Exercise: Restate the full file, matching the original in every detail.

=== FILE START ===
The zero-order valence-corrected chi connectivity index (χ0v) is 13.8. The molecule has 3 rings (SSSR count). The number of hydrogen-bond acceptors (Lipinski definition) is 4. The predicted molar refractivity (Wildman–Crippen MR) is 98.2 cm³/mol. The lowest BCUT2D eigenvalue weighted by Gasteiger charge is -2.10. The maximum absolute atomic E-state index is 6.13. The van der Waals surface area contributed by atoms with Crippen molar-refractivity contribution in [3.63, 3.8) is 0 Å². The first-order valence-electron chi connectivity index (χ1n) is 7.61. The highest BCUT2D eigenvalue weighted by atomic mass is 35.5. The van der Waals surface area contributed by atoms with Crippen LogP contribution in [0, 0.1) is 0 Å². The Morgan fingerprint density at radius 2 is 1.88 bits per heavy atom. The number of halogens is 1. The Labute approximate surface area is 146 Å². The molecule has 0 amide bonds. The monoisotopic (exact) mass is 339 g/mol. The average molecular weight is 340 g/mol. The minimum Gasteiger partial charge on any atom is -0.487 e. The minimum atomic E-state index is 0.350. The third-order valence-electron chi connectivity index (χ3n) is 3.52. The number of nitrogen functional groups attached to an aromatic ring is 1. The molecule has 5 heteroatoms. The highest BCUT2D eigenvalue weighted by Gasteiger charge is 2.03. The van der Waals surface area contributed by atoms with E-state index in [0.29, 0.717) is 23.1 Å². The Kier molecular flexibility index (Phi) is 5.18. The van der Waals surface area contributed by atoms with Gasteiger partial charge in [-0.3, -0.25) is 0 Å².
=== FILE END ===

The zero-order valence-corrected chi connectivity index (χ0v) is 13.8. The molecule has 3 rings (SSSR count). The number of hydrogen-bond acceptors (Lipinski definition) is 4. The predicted molar refractivity (Wildman–Crippen MR) is 98.2 cm³/mol. The lowest BCUT2D eigenvalue weighted by Gasteiger charge is -2.10. The maximum absolute atomic E-state index is 6.13. The van der Waals surface area contributed by atoms with Crippen molar-refractivity contribution in [3.63, 3.8) is 0 Å². The first-order valence-electron chi connectivity index (χ1n) is 7.61. The highest BCUT2D eigenvalue weighted by atomic mass is 35.5. The van der Waals surface area contributed by atoms with Crippen LogP contribution in [0, 0.1) is 0 Å². The Morgan fingerprint density at radius 2 is 1.88 bits per heavy atom. The number of halogens is 1. The Labute approximate surface area is 146 Å². The molecule has 0 amide bonds. The monoisotopic (exact) mass is 339 g/mol. The average molecular weight is 340 g/mol. The minimum Gasteiger partial charge on any atom is -0.487 e. The minimum atomic E-state index is 0.350. The third-order valence-electron chi connectivity index (χ3n) is 3.52. The number of nitrogen functional groups attached to an aromatic ring is 1. The molecule has 5 heteroatoms. The highest BCUT2D eigenvalue weighted by Gasteiger charge is 2.03. The van der Waals surface area contributed by atoms with E-state index in [0.29, 0.717) is 23.1 Å². The Kier molecular flexibility index (Phi) is 5.18. The van der Waals surface area contributed by atoms with Gasteiger partial charge in [-0.3, -0.25) is 0 Å².